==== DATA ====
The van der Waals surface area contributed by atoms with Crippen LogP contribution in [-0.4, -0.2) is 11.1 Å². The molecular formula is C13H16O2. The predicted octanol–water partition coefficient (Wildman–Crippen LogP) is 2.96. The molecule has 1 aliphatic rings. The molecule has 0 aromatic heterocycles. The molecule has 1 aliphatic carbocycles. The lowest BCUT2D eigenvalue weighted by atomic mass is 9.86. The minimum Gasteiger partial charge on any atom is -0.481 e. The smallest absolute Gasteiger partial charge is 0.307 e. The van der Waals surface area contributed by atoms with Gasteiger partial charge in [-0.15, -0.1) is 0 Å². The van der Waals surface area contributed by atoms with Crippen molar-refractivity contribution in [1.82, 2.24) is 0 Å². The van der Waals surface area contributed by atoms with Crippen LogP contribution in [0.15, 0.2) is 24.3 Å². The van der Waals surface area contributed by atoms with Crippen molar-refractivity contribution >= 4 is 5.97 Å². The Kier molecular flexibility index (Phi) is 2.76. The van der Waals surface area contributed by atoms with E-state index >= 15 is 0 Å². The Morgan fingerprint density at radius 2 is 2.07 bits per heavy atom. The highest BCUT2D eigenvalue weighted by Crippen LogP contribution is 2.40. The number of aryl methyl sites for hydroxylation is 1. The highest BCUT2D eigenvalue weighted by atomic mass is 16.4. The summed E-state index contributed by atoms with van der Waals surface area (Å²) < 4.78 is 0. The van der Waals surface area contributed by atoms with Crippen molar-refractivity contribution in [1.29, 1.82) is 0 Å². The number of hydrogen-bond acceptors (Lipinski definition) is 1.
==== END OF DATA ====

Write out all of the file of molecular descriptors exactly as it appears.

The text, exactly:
The van der Waals surface area contributed by atoms with Crippen LogP contribution in [-0.4, -0.2) is 11.1 Å². The molecular formula is C13H16O2. The predicted octanol–water partition coefficient (Wildman–Crippen LogP) is 2.96. The molecule has 1 aliphatic rings. The molecule has 0 aromatic heterocycles. The molecule has 1 aliphatic carbocycles. The lowest BCUT2D eigenvalue weighted by atomic mass is 9.86. The minimum Gasteiger partial charge on any atom is -0.481 e. The smallest absolute Gasteiger partial charge is 0.307 e. The van der Waals surface area contributed by atoms with Gasteiger partial charge in [-0.15, -0.1) is 0 Å². The van der Waals surface area contributed by atoms with Crippen molar-refractivity contribution in [1.82, 2.24) is 0 Å². The van der Waals surface area contributed by atoms with Crippen LogP contribution in [0.15, 0.2) is 24.3 Å². The van der Waals surface area contributed by atoms with Crippen molar-refractivity contribution >= 4 is 5.97 Å². The Kier molecular flexibility index (Phi) is 2.76. The van der Waals surface area contributed by atoms with E-state index >= 15 is 0 Å². The Morgan fingerprint density at radius 2 is 2.07 bits per heavy atom. The highest BCUT2D eigenvalue weighted by Crippen LogP contribution is 2.40. The number of aryl methyl sites for hydroxylation is 1. The highest BCUT2D eigenvalue weighted by atomic mass is 16.4. The summed E-state index contributed by atoms with van der Waals surface area (Å²) < 4.78 is 0. The van der Waals surface area contributed by atoms with Crippen molar-refractivity contribution in [1.29, 1.82) is 0 Å². The number of hydrogen-bond acceptors (Lipinski definition) is 1.